A Fully Implantable Miniaturized Liquid Crystal Polymer (LCP)-Based Spinal Cord Stimulator for Pain Control

Seunghyeon Yun, Chin Su Koh, Jungmin Seo, Shinyong Shim, Minkyung Park, Hyun Ho Jung, Kyungsik Eom, Jin Woo Chang, Sung June Kim

Research output: Contribution to journalArticlepeer-review

1 Citation (Scopus)


Spinal cord stimulation is a therapy to treat the severe neuropathic pain by suppressing the pain signal via electrical stimulation of the spinal cord. The conventional metal packaged and battery-operated implantable pulse generator (IPG) produces electrical pulses to stimulate the spinal cord. Despite its stable operation after implantation, the implantation site is limited due to its bulky size and heavy weight. Wireless communications including wireless power charging is also restricted, which is mainly attributed to the electromagnetic shielding of the metal package. To overcome these limitations, here, we developed a fully implantable miniaturized spinal cord stimulator based on a biocompatible liquid crystal polymer (LCP). The fabrication of electrode arrays in the LCP substrate and monolithically encapsulating the circuitries using LCP packaging reduces the weight (0.4 g) and the size (the width, length, and thickness are 25.3, 9.3, and 1.9 mm, respectively). An inductive link was utilized to wirelessly transfer the power and the data to implanted circuitries to generate the stimulus pulse. Prior to implantation of the device, operation of the pulse generator was evaluated, and characteristics of stimulation electrode such as an electrochemical impedance spectroscopy (EIS) were measured. The LCP-based spinal cord stimulator was implanted into the spared nerve injury rat model. The degree of pain suppression upon spinal cord stimulation was assessed via the Von Frey test where the mechanical stimulation threshold was evaluated by monitoring the paw withdrawal responses. With no spinal cord stimulation, the mechanical stimulation threshold was observed as 1.47 ± 0.623 g, whereas the stimulation threshold was increased to 12.7 ± 4.00 g after spinal cord stimulation, confirming the efficacy of pain suppression via electrical stimulation of the spinal cord. This LCP-based spinal cord stimulator opens new avenues for the development of a miniaturized but still effective spinal cord stimulator.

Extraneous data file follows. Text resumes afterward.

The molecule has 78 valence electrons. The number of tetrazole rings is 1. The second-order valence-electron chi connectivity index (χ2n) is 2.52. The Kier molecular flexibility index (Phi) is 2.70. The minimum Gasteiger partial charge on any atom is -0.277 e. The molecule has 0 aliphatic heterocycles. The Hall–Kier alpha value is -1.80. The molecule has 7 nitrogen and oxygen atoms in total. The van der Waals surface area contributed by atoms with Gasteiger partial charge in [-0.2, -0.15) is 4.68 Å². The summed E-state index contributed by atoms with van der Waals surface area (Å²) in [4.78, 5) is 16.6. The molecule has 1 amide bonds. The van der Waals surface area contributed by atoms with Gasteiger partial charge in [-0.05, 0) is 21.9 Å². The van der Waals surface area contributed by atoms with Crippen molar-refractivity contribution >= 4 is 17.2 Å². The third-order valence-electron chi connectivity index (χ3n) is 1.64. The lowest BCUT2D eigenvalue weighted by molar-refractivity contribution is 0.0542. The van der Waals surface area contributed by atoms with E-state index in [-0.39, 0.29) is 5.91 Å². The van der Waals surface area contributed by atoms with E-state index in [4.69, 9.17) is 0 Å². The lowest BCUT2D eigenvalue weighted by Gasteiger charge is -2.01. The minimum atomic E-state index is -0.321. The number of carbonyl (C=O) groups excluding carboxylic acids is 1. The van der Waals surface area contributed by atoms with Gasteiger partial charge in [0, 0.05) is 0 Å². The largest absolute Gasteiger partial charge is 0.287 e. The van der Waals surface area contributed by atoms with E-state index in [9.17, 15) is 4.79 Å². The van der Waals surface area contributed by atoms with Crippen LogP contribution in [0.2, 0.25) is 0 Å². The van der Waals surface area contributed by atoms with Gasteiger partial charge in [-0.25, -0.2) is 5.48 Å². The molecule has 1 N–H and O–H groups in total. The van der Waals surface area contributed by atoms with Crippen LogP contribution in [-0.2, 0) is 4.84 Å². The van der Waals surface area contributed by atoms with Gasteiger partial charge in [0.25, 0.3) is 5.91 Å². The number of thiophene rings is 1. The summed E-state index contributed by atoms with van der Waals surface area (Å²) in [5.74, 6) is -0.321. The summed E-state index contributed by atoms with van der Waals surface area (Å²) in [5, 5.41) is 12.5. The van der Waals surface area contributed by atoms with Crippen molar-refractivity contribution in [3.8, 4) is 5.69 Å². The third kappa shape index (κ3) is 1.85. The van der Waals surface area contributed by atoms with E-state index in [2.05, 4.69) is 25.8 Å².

Original languageEnglish
Article number501
Issue number2
Publication statusPublished - 2022 Jan 1

Bibliographical note

Funding Information:
Funding: This work was supported by the CABMC through funding by the Defense Acquisition Program Administration (UD170030ID) of Korea, by National Research Foundation of Korea (NRF) grant funded by the Korea government (MSIT) (2020R1C1C1010505, 2021R1I1A1A01047750), by BK21PLUS, Creative Human Resource Education and Research Programs for ICT Convergence in the 4th Industrial Revolution, by Pusan National University Research 2021.

Publisher Copyright:
© 2022 by the authors. Licensee MDPI, Basel, Switzerland.

All Science Journal Classification (ASJC) codes

  • Analytical Chemistry
  • Information Systems
  • Biochemistry
  • Atomic and Molecular Physics, and Optics
  • Instrumentation
  • Electrical and Electronic Engineering


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